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April 24, 1936 - Image 3

Resource type:
The Michigan Daily, 1936-04-24

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FI;tIDAYt'' "RIL 24, 1936




Ohio Nine Here In TWO

Tilts atbe9;aders Due Toiiiorrow

------By Bill REED
THE MANAGEMENT of the Drake Relays, which event Michigan's track
team forsook this year to enter the Penn Relays, was greatly disappointed
at the Michigan withdrawal and directed several queries in that vein to-
wards Ann Arbor, essaying to establish a reason for Michigan's preference
to enter the Eastern classic.
The answer, fairly obvious even at that time, is borne out at the present,
and incidentally justifies the decision by the Michigan powers to appear in
the East.
The answer is simply that, although competition at Drake is no less
keen than at Penn, there is a real payoff in the East in prestige. The
oldest and grandest track extravaganza in the country, interest in the
Penn Relays exceeds practically every other meet of the year with the
possible exception of such events as the Princeton Invitational meet.
And there has been no failure to recognize Michigan's entry in the East
for even though entering for the first time in many years, the Wolverine
record in the Middle West has penetrated Eastern cirlees so effectively that
track critics there uniformly have picked the Wolverine teams as outstand-
ing contenders in all three relay events. The mile relay team without excep-
tion is favored to run ahead of Manhattan, the two-mile team without
Louisiana State is picked to win and the four-mile team is generally favored,
Michigan State's defending champions also: being named.
In the individual events Skip Et :hells is generally mentioned in the
discus on the basis of his Big Ten mark last spring. Two Michigan indi-
vidual entries are never mentioned, however, and we hereby go out on the
limb to predict that both will finish in the money - Walter Stone and
Leonard Dworsky - and that Stone should lead the field in the steeple-
Dworsky has had but one good throw in his entire career, but that career
is so brief, little more than a single season, and he has shown such
excellent form this spring that he should place in the javelin with a throw
of better than 190 feet.
IT WAS REMARKED above that competition at Penn, despite the size
of the field, was no more keen than at Drake, and records of the 1935
meets appear to bear that point out. The obvious reason is that Western
teams find it financially impossible to go East despite the fact that their
calibre is uniformly superior to the Eastern teams.
Comparative times in the 1935 meets show that in the relay events three
winners at Drake, in the quarter-mile, the half-mile and the two-mile bet-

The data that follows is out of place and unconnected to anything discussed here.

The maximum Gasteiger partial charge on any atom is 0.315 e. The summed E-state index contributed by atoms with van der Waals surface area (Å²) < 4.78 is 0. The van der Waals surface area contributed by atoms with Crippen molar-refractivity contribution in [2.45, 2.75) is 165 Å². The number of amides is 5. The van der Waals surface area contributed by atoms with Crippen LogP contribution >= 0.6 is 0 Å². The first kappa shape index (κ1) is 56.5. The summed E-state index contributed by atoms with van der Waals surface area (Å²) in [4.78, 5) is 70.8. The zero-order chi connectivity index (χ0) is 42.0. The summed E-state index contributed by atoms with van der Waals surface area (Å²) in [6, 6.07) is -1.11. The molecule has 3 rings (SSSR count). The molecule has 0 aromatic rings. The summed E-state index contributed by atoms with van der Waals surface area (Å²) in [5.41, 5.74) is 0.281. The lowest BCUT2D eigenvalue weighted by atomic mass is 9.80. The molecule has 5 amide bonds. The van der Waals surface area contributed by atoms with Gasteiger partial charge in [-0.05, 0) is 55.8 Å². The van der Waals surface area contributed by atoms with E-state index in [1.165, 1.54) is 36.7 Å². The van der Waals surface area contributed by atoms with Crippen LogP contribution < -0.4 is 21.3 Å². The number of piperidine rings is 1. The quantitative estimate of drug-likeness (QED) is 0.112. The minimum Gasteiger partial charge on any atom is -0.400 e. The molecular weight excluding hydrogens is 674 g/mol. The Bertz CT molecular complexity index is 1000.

tered times of corresponding winners at Penn while three Penn winners had
better records than Brake winners in the same events. Comparison, how-
ever, is of little value because of track and weather differences.
MICHIGAN track fans will be given an opportunity to hear broadcasts of
almost every event in which Michigan is entered at Penn today and to-
morrow. Broadcasts for today are scheduled by WABC (Detroit outlet WJR)
from 2:15 to 2:30, from 3 to 3:15, from 4:15 to 4:30 and from 5 to 5-15. WJZ
(Detroit outlet WXYZ) will broadcast from 2:15 to 2:30 and from 5 to 5:15.
Michigan entries today are Walter Stone in the steeplechase which
begins at 4:50 but which will probably b.e included in the 5 p.m. broad-
cast, and John Townsend in the shot put and Skip Etchells in the
discus, both of which begin at 3 p.m. and carry through for almost two
Tomorrow WEAF (Detroit outlet WWJ) will broadcast from 2 to 2:30;
WABC will broadcast from 1:45 to 2 and from 4 until 4:15; and WJZ from
3:15 to 5 will alternate broadcasts from Penn and Drake.
The schedule of events for tomorrow includes trials in the 100-meters
invitational dash at 4:05 and finals at 4:20; the two-mile relay at 3:35;
the mile relay at 4:10 and the four-mile relay at 4:25.
The javelin and broad jump eliminations begin at 3 p.m.
All times are Eastern Standard.

BioMay Card
Also Features
Football Game
Michigan Favored 1o Win!
Second Conference Tilt
In Opening Home Game
Already recognized as the red letterj
day of Michigan's spring athletic !
schedule, Saturday, May 9, gained
still greater magnitude yesterday
when Coach Ray Fisher announced
that the Wolverine baseball team
will meet Ohio State in a double-
header here that afternoon.
Tomorrow the Ferry Field diamond
will be put into use for the first time
this year as far as an actual game
is concerned when the hard-hitting
Badgers of Wisconsin go after a win
at Michigan's expense in an impor-
tant Big Ten engagement. Fisher
plans to send Captain Larson through
a short workout this afternoon to pre-
pare for the nine innings he will
pitch tomorrow.
Grid Game Is Same Day
The May 9 card will be a bargain
for local fans as it will also fea-
ture the annual spring football game
in the Stadium and the only home
dual track meet of the season. In
the latter the Wolverines will clash
with the fast-stepping Illinois team.
The baseball team was originally
scheduled to meet the Buckeyes May
8 and 9 on Ferry Field in single
games, but the postponement of last
Tuesday's tilt at Columbus has forced
the clubsinto three games intwo
days, a break for Wolverine fans.
Michigan, already established as a
title contender due to their great
hitting strength, will be favored to
cop all three games with Larson, Gee